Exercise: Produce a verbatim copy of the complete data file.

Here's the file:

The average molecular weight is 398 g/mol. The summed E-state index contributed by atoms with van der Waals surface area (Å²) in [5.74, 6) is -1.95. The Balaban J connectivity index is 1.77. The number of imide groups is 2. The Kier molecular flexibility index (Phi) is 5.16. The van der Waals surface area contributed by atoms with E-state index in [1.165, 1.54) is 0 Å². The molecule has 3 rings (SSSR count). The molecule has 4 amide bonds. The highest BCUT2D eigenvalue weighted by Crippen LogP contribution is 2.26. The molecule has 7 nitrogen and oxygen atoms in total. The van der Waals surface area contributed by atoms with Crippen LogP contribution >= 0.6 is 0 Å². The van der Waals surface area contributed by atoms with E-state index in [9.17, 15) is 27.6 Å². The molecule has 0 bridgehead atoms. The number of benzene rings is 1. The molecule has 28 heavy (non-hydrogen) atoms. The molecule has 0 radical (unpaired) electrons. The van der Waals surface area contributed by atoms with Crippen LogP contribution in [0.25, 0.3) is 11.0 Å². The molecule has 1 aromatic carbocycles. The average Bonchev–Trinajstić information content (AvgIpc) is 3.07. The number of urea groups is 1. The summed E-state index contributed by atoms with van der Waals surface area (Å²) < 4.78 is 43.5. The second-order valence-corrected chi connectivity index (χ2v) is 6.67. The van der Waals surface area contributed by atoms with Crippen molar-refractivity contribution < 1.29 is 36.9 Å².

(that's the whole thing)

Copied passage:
The average molecular weight is 398 g/mol. The summed E-state index contributed by atoms with van der Waals surface area (Å²) in [5.74, 6) is -1.95. The Balaban J connectivity index is 1.77. The number of imide groups is 2. The Kier molecular flexibility index (Phi) is 5.16. The van der Waals surface area contributed by atoms with E-state index in [1.165, 1.54) is 0 Å². The molecule has 3 rings (SSSR count). The molecule has 4 amide bonds. The highest BCUT2D eigenvalue weighted by Crippen LogP contribution is 2.26. The molecule has 7 nitrogen and oxygen atoms in total. The van der Waals surface area contributed by atoms with Crippen LogP contribution >= 0.6 is 0 Å². The van der Waals surface area contributed by atoms with E-state index in [9.17, 15) is 27.6 Å². The molecule has 0 bridgehead atoms. The number of benzene rings is 1. The molecule has 28 heavy (non-hydrogen) atoms. The molecule has 0 radical (unpaired) electrons. The van der Waals surface area contributed by atoms with Crippen LogP contribution in [0.25, 0.3) is 11.0 Å². The molecule has 1 aromatic carbocycles. The average Bonchev–Trinajstić information content (AvgIpc) is 3.07. The number of urea groups is 1. The summed E-state index contributed by atoms with van der Waals surface area (Å²) < 4.78 is 43.5. The second-order valence-corrected chi connectivity index (χ2v) is 6.67. The van der Waals surface area contributed by atoms with Crippen molar-refractivity contribution < 1.29 is 36.9 Å².